Readers of Justice in Conflict will know that the posts rarely, if ever, step out of the bounds of issues concerning transitional justice and conflict resolution. Sometimes, however, issues that aren’t directly related to either are so morally outrageous that they spur my eager fingers to type. The joint announcement by French President Nicolas Sarkozy and embattled Italian Prime Minister, Silvio Berlusconi that the EU’s borders should be closed because of the “emergency” in the Arab world is one of those issues. My apologies if some of what follows sounds exasperated and overly polemical.
From The Guardian:
“France and Italy have thrown down the gauntlet over Europe’s system of passport-free travel, saying a crisis of immigration sparked by the Arab spring was calling into question the borderless regime enjoyed by more than 400 million people in 25 countries.
Challenging one of the biggest achievements of European integration of recent decades, Nicolas Sarkozy and Silvio Berlusconi also launched a joint effort to stem immigration and demanded European deportation pacts with the countries of revolutionary north Africa to send new arrivals packing.”
According to reports, some 25,000 migrants have arrived in Italy since the beginning of the so-called ‘Arab Spring’. France and Italy have recently been feuding over the fate of the migrants, with French officials fuming over the issuance of visas in Italy to migrants, thus allowing them to travel freely within most of the EU. France responded by issuing border controls and stopping trains carrying Tunisian migrants. This week, they agreed on a joint policy to pressure the EU to severely restrict immigration into the Schengen area. It is up to the EU Commission and other EU nations to prevent this abrogation of responsibility from going forward.
Berlusconi and Sarkozy maintain that unless the borders are closed and some of the refugees and asylum-seekers who have managed to make it into the EU are deported, the seismic changes in the Arab world “could swiftly become an out-and-out crisis capable of undermining the trust our fellow citizens place in the free circulation within the Schengen area.” Sarkozy added that “For the treaty to stay alive, it must be reformed.” Both leaders want the exodus of North African refugees to Europe to be labelled an “emergency”.
France and Italy are telling Europeans that unless the EU turns its back on displaced peoples seeking refuge in Europe, the Schengen Area, which allows free and unrestricted travel among participating states, would be at risk. It is fear-mongering at its worst.
Sarkozy and Berlusconi are seeking to label the arrival of thousands of north African citizens to Europe as an “emergency”, implying that in the right to asylum and free movement should be frozen. As such, it carries uncomfortable shades of the nationalist fervour of some of the most brutal, autocratic regimes in modern history where the rights of citizens were quashed in the name of “emergency”.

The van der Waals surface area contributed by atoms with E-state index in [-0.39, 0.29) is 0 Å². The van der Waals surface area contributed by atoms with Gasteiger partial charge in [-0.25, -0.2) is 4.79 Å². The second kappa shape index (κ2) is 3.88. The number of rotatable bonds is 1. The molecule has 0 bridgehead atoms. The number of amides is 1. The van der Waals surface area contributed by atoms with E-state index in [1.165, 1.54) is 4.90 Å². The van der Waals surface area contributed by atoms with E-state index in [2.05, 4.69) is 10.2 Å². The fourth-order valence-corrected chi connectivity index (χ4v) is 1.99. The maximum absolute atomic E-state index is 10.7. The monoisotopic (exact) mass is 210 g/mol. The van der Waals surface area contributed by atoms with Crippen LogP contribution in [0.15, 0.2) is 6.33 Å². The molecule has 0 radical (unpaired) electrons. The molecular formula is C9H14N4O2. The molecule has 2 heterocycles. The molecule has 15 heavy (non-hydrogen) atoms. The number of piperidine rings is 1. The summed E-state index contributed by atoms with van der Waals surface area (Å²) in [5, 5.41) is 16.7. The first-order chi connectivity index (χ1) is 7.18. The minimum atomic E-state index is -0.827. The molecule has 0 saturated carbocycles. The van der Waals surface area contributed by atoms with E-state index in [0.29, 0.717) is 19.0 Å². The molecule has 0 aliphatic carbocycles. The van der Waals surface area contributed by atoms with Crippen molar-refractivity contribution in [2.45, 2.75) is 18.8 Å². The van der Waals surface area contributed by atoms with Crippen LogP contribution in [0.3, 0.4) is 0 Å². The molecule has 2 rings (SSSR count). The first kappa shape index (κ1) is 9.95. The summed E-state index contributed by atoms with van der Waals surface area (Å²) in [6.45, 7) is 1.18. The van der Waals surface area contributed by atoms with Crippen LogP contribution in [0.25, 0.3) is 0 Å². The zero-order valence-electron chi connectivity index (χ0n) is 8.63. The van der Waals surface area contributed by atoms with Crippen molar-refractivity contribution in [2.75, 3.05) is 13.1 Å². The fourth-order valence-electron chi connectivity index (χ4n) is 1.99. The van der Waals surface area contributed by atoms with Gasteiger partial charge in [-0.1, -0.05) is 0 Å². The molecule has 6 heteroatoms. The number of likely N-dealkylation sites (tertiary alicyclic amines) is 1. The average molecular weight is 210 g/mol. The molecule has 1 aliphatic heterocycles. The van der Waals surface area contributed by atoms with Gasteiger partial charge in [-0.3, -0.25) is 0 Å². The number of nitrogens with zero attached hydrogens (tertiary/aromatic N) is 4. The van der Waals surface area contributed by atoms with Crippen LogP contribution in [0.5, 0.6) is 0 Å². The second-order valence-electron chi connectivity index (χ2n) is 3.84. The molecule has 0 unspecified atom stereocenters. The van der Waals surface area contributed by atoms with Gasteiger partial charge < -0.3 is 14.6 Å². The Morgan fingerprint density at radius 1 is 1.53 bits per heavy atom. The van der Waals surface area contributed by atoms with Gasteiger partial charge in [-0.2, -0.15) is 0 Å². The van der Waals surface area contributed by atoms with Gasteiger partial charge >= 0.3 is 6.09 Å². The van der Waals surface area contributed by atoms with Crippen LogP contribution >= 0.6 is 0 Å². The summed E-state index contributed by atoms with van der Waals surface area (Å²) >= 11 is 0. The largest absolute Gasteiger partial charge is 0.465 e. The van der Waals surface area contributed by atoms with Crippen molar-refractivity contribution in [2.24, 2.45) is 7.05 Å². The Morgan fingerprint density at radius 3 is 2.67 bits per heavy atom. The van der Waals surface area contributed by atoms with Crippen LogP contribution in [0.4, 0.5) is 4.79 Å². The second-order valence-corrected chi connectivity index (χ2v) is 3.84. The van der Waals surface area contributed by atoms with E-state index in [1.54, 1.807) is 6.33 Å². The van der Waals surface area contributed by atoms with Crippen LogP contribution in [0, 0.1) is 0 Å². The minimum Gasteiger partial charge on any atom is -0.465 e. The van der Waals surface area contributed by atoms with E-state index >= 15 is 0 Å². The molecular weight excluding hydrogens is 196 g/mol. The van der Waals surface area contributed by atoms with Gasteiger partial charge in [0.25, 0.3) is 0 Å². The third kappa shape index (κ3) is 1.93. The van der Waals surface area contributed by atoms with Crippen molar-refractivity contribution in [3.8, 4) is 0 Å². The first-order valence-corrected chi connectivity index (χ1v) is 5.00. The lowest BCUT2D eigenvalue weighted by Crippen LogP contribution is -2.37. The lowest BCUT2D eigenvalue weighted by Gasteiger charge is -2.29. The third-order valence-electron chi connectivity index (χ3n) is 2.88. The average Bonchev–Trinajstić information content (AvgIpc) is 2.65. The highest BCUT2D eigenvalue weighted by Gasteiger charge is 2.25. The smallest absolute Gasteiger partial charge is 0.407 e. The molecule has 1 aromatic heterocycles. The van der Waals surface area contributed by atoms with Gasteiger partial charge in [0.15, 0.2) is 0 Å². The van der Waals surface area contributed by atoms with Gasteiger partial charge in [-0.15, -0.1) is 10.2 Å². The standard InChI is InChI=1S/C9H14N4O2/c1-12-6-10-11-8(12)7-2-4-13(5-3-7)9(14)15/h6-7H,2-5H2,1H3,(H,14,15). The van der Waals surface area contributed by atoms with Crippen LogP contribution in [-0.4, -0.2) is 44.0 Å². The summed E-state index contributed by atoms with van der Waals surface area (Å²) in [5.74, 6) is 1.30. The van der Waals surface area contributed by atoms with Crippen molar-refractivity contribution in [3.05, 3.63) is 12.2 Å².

This is not a question of defending Schengen. It is a question of fairness, responsibility and justice. The rights of asylum and free movement are being withered at the expense of two politicians pandering to populists and nationalists.
Sarkozy and Berlusconi are quite simply abrogating their moral responsibility in exchange for political currency:
“In exchange [for supporting democratic movements] we have the right to expect from our partner countries a commitment to a rapid and efficacious co-operation with the European Union and its member states in fighting illegal immigration.”
Let it be clear: these “partner” countries owe France and Italy nothing.
Let us not forget that both Italy and France played key roles in propping up the regimes which are now being undermined by pro-democracy movements.
The cozy relationship between France and Tunisia, whose fleeing citizens are the main impetus for the Franco-Italian declaration, has been described as scandalous. Eric Pape recently wrote that the upheaval in the Arab world “have exposed the moral bankruptcy of France’s foreign policy.” In 2007, Libya and France signed a £200m arms deal which was viewed as an indication of thawing relations between the West and Libya.
Berlusconi “went gaga for Gadaffi”. Libya is Italy’s largest supplier of oil while Gadaffi owns 7.5% of Unicredit, Italy’s largest bank, 2% of the Italian oil company ENI, 2% of the country’s second largest industrial group, Finmeccanica and 7% of the Turin-based Juventus soccer club; In 2008, Italy agreed to invest $5 billion in Libya in exchange for tight immigration controls for African migrants in Libya.
Now that democratic movements in Tunisia, Libya, Egypt, and so on have undermined these regimes and helped to shed light on Western support for the draconian Arab governments, France and Italy want to find away to skip out on the responsibility to protect fleeing citizens. The hypocrisy is not lost on the refugees. In Paris, a 19-year old Tunisian laid bare the contradictory positions of France and Italy:
“Many of us believed that France would offer us a future because we speak French and have family here, but the French do not want to help us…We were treated as heroes during our Jasmine Revolution but now we are unwanted.”
Other EU member-states, including England, are uneasy about an influx of migrants. However, as another refugee, waiting in Paris to travel to England, astutely observed:
“We know that the English supported the Jasmine Revolution, and that they are also fighting for freedom in Libya by bombing Gaddafi…If a country is prepared to fight for us, then they will be prepared to welcome us as brothers.”
The problem, of course, is that both France and Italy contributed to this mess and have a responsibility to contribute to its resolution. That includes guaranteeing the safety of the citizens who have fled.